Why the Basics Matter for Financial Services
October 12, 2023 | 1 min read
We recently caught up with Mohamed Khalil, the Head of Product, Data & Marketing at Moven, to talk about user experience. He shared with us his thoughts and explained how Moven is set to re-imagine how people interact with their money.
Banking today is a frustrating experience. Most interactions today result in two types of friction: experiential and contextual friction.
Experiential friction is the kind that has users clicking through multiple screens or jumping through hoops to complete an activity or access information. Contextual friction is the amount of effort that they then expend to answer basic questions like how much can I spend today, or do I have enough money for this month.
At Moven, we set out to create a frictionless, differentiated service with a unique value proposition. By being digital first, it allowed us to rethink the customer experience. We are not only focused on creating a digital, frictionless account, but believe that improving financial wellness is the need that consumers most want addressed.
Most banks are focused on getting consumers to open savings, lending or investment accounts. We want to find ways to help consumers improve their behaviors so they can spend smarter and save more. Opening these accounts becomes an outcome, not the primary selling point.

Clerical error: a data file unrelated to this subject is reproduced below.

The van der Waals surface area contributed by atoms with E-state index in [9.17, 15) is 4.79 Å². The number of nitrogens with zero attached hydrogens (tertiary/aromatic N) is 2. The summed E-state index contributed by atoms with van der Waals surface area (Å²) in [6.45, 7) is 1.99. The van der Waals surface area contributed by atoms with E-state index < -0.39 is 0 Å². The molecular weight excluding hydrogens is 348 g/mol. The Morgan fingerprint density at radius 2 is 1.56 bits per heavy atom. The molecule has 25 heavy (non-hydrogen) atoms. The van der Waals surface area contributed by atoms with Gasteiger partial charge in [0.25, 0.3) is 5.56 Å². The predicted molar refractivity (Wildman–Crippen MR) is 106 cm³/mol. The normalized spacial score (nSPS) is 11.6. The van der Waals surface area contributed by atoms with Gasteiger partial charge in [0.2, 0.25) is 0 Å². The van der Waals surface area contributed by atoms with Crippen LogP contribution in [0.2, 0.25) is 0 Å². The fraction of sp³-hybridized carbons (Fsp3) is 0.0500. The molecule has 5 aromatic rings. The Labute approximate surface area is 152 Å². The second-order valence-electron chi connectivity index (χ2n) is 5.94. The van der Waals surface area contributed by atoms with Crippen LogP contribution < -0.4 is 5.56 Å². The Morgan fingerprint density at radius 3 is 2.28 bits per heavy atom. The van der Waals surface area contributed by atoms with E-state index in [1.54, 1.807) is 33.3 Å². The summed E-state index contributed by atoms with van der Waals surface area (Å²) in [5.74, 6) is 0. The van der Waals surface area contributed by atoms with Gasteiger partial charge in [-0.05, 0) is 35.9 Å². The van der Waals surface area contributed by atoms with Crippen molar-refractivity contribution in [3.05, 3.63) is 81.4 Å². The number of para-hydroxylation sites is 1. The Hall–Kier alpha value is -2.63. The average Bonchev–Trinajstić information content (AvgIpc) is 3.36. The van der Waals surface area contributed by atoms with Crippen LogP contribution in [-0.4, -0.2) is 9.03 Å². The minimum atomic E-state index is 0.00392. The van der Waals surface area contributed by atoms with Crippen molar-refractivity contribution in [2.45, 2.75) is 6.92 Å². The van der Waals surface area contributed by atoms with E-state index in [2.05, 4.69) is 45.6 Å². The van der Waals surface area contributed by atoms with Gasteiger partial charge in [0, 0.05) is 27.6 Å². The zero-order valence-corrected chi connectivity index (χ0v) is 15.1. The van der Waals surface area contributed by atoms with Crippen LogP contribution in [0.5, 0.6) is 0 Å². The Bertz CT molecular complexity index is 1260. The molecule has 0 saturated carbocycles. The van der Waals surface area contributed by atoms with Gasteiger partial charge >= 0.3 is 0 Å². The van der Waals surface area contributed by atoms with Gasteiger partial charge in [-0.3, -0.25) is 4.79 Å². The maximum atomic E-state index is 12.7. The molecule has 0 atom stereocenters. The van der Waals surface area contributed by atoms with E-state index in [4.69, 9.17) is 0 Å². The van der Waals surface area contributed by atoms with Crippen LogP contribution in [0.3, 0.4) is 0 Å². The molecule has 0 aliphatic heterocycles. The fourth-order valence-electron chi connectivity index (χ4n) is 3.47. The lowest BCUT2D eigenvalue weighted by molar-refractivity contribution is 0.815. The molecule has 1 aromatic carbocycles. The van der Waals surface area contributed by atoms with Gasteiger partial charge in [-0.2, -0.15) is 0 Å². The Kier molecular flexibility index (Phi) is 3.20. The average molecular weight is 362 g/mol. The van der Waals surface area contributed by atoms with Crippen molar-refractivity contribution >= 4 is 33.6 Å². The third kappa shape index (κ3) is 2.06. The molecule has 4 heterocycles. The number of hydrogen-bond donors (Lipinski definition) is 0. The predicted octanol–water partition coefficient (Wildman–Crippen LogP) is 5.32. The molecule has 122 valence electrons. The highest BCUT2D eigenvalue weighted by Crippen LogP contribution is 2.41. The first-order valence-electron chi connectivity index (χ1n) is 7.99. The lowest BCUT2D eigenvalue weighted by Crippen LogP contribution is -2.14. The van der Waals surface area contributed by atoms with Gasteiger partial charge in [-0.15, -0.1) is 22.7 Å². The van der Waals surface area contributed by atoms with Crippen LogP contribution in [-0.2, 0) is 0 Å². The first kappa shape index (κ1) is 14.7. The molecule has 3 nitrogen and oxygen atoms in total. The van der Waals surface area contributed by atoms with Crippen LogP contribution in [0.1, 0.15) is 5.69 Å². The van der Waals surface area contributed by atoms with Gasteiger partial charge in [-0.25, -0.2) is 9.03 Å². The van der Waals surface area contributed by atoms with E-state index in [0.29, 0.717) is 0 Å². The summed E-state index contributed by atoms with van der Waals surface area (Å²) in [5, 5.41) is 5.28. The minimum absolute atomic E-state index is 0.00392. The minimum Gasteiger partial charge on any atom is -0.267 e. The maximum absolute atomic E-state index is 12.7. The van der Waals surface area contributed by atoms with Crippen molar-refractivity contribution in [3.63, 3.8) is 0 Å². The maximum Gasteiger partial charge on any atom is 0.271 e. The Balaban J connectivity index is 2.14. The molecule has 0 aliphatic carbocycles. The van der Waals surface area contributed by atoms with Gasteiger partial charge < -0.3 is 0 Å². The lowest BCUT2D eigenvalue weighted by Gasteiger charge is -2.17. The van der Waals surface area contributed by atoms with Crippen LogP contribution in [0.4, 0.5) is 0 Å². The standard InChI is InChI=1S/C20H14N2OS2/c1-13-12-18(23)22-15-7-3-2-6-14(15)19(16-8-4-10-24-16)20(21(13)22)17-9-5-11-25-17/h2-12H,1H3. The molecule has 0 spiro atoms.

Our foundational principle is to remove the amount of cognitive load required to make and act on a smart decision. To do so requires highly contextual experiences that provide real time insights and look forward instead of back.
We ask ourselves what question is the user trying to answer. How much can I spend right now? Should I be saving more? Do I have enough? For each of these inquiries, the value is not in showing them past behaviors, but predicted behaviors and how they can change. In other words, instead of giving you your balance or cross-selling a savings account, let’s solve the problem of helping you save in a more consistent and sustainable manner by giving you insights on when and how you can change your behaviors.
Over time our vision is that this capability can extend to very specific use cases. You might be planning a family vacation; how can we help you better understand and be prepared for the typical travel, accommodation, day to day spending and other costs? You might be considering a car purchase: how do we give you insights into the financing, maintenance, fuel, insurance and other costs that you might encounter? In the first instance perhaps we provide you with a short term line of credit, in the second instance we might be able to secure you a car loan. But in both cases the goal is always to help you make a smarter decision by helping you understand how these choices will impact your lifestyle and financial health.
A lot of the contextual challenges come down to data quality and predictive ability. MX allows Moven to have a complete view of a user’s finances with well cleansed and categorized data that can feed our algorithms. When you look at transactional data in its raw form, there are significant issues of consistency and completeness. Consumers will only trust our insights if we have a clean and usable dataset to better understand their transactional behaviors.